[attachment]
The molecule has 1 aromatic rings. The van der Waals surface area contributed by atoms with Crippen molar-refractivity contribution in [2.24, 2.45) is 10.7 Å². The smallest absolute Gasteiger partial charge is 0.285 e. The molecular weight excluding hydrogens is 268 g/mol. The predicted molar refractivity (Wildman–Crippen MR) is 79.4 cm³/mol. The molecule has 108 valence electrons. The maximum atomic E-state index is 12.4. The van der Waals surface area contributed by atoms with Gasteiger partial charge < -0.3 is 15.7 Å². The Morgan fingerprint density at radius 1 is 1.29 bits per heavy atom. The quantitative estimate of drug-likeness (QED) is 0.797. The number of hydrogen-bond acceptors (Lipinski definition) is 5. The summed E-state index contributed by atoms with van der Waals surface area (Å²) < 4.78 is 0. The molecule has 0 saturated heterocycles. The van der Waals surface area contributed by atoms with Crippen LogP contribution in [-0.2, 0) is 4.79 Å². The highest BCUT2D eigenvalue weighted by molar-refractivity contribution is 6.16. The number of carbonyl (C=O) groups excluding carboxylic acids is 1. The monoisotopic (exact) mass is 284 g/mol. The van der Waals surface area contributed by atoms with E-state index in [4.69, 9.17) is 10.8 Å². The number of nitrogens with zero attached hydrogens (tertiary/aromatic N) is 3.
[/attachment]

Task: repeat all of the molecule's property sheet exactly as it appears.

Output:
The molecule has 1 aromatic rings. The van der Waals surface area contributed by atoms with Crippen molar-refractivity contribution in [2.24, 2.45) is 10.7 Å². The smallest absolute Gasteiger partial charge is 0.285 e. The molecular weight excluding hydrogens is 268 g/mol. The predicted molar refractivity (Wildman–Crippen MR) is 79.4 cm³/mol. The molecule has 108 valence electrons. The maximum atomic E-state index is 12.4. The van der Waals surface area contributed by atoms with Gasteiger partial charge < -0.3 is 15.7 Å². The Morgan fingerprint density at radius 1 is 1.29 bits per heavy atom. The quantitative estimate of drug-likeness (QED) is 0.797. The number of hydrogen-bond acceptors (Lipinski definition) is 5. The summed E-state index contributed by atoms with van der Waals surface area (Å²) < 4.78 is 0. The molecule has 0 saturated heterocycles. The van der Waals surface area contributed by atoms with Crippen LogP contribution in [-0.2, 0) is 4.79 Å². The highest BCUT2D eigenvalue weighted by molar-refractivity contribution is 6.16. The number of carbonyl (C=O) groups excluding carboxylic acids is 1. The monoisotopic (exact) mass is 284 g/mol. The van der Waals surface area contributed by atoms with E-state index in [4.69, 9.17) is 10.8 Å². The number of nitrogens with zero attached hydrogens (tertiary/aromatic N) is 3.